Mathematical Psychology and Psychophysiology

By Stephen Grossberg | Go to book overview

SIAM-AMS Proceedings Volume 13 1981


Reaction Time Distributions Predicted by Serial Self-terminating Models of Memory Search

DIRK VORBERG

1. Introduction. The use of reaction time (RT) measurement in the study of cognitive processes is one of the oldest ideas in experimental psychology, but still one of the most active ones in the field of human information processing of today. It is essentially due to the Dutch physiologist F. C. Donders [ 1969]. He advanced the assumption that cognitive processes proceed in stages or serially, and proposed to measure the duration of a cognitive process by comparing the average RT's from a task which does and another one which does not require the execution of that process for the solution of the task.

Much of the current popularity of the RT method and also of its theoretical foundations is due to the work of S. Sternberg [ 1966], [ 1969], [ 1975]. As an example, let us consider Sternberg [ 1966] memory scanning experiment which has since become a classic in the field. In the experiment, he studied how long it takes us to scan the contents of short-term memory.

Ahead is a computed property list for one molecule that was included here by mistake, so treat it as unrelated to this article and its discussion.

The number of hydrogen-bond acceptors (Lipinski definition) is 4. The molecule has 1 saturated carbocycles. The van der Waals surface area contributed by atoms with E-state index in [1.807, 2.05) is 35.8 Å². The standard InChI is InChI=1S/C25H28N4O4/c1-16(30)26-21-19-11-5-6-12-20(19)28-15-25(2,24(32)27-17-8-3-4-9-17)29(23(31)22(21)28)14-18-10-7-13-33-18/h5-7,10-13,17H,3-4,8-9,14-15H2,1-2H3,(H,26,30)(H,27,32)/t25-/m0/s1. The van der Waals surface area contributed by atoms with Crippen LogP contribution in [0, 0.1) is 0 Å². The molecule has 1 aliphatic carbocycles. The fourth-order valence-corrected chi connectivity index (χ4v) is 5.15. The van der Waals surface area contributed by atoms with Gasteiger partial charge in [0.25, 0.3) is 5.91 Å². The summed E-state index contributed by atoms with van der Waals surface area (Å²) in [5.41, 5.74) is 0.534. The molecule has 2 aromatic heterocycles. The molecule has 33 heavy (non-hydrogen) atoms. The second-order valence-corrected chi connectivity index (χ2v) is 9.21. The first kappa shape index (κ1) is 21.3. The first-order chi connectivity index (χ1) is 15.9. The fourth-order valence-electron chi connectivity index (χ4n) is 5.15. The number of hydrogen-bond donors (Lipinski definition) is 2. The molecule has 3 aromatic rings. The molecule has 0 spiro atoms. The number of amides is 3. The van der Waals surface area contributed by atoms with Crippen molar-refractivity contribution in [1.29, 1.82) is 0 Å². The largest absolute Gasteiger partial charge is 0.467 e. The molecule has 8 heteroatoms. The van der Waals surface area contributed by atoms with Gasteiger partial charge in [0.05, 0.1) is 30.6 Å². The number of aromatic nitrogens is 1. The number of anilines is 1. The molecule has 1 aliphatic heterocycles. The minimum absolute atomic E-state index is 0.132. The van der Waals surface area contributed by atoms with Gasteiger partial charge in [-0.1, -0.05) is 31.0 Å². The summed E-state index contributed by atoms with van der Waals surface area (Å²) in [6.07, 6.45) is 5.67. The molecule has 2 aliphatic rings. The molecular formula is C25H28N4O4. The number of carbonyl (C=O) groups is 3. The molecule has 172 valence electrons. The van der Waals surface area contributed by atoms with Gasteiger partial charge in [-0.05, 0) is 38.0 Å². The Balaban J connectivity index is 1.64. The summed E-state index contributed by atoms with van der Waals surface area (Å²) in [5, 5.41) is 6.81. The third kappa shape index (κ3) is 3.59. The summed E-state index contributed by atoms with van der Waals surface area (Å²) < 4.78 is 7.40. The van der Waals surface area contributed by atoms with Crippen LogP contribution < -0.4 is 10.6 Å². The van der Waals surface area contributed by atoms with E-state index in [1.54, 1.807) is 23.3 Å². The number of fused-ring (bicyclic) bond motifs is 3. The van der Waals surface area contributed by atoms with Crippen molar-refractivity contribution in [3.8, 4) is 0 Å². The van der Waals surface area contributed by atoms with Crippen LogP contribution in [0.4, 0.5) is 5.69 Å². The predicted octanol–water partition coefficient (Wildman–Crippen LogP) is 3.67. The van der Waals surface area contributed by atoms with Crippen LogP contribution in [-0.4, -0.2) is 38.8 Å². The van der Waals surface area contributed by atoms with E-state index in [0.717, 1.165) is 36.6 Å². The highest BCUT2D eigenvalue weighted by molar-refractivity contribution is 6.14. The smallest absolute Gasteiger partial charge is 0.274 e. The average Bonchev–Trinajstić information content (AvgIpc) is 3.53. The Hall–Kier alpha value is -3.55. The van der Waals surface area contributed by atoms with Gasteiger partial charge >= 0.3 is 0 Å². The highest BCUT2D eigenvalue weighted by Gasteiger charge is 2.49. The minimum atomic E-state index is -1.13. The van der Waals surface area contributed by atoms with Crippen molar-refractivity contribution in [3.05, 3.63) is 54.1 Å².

On a given trial of the experiment, the subject was to memorize a short list of digits which were displayed sequentially. After a brief delay, a test digit was shown, and the subject was to decide as fast as possible whether the digit was one of the digits in memory. For example, the memory list might be (3, 1, 5, 7, 4). On a positive test trial, the test digit '7' might be shown; on a negative test trial, '8' might be shown as test digit. The subject indicated his decision (yes' or 'no') by operating one of two response levers. RT was defined as the time from the onset of the test digit to the occurrence of the response. The focus of interest was whether and how RT is influenced by the number of items

© 1981 American Mathematical Society

____________________
1980 Mathematics Subject Classification. Primary 92A25.
1

This work was done during my sabbatical year at the Human Information-Processing Research Department, Bell Laboratories, Murray Hill, N. J. I am grateful to the Bell Labs and Saul Sternberg for the hospitality, and to him, Jan van Santen, and Dave Noreen for many helpful discussions. Thanks are due to Wolfgang Hell for a critical reading of the manuscript.

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